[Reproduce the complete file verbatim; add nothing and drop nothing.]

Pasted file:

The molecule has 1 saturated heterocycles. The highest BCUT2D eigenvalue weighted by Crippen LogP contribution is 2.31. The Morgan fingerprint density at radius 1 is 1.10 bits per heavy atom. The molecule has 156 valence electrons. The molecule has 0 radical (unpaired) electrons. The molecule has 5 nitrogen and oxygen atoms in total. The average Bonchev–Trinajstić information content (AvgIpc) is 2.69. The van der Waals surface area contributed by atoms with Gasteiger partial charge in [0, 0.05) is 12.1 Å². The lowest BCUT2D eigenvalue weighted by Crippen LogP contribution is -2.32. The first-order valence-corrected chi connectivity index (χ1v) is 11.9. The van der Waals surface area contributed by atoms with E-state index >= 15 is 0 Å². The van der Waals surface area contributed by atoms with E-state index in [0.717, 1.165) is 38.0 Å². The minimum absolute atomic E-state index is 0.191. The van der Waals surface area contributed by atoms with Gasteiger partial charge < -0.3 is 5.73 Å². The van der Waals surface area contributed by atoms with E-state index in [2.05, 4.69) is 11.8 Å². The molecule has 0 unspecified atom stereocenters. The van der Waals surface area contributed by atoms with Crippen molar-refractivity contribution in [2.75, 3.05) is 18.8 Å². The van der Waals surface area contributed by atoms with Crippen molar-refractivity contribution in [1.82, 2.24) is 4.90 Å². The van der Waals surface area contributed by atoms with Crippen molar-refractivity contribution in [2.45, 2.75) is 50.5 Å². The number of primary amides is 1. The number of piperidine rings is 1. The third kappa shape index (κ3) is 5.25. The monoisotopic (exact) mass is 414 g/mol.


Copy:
The molecule has 1 saturated heterocycles. The highest BCUT2D eigenvalue weighted by Crippen LogP contribution is 2.31. The Morgan fingerprint density at radius 1 is 1.10 bits per heavy atom. The molecule has 156 valence electrons. The molecule has 0 radical (unpaired) electrons. The molecule has 5 nitrogen and oxygen atoms in total. The average Bonchev–Trinajstić information content (AvgIpc) is 2.69. The van der Waals surface area contributed by atoms with Gasteiger partial charge in [0, 0.05) is 12.1 Å². The lowest BCUT2D eigenvalue weighted by Crippen LogP contribution is -2.32. The first-order valence-corrected chi connectivity index (χ1v) is 11.9. The van der Waals surface area contributed by atoms with E-state index >= 15 is 0 Å². The van der Waals surface area contributed by atoms with E-state index in [0.717, 1.165) is 38.0 Å². The minimum absolute atomic E-state index is 0.191. The van der Waals surface area contributed by atoms with Gasteiger partial charge < -0.3 is 5.73 Å². The van der Waals surface area contributed by atoms with E-state index in [2.05, 4.69) is 11.8 Å². The molecule has 0 unspecified atom stereocenters. The van der Waals surface area contributed by atoms with Crippen molar-refractivity contribution in [2.75, 3.05) is 18.8 Å². The van der Waals surface area contributed by atoms with Crippen molar-refractivity contribution in [1.82, 2.24) is 4.90 Å². The van der Waals surface area contributed by atoms with Crippen molar-refractivity contribution in [2.45, 2.75) is 50.5 Å². The number of primary amides is 1. The number of piperidine rings is 1. The third kappa shape index (κ3) is 5.25. The monoisotopic (exact) mass is 414 g/mol.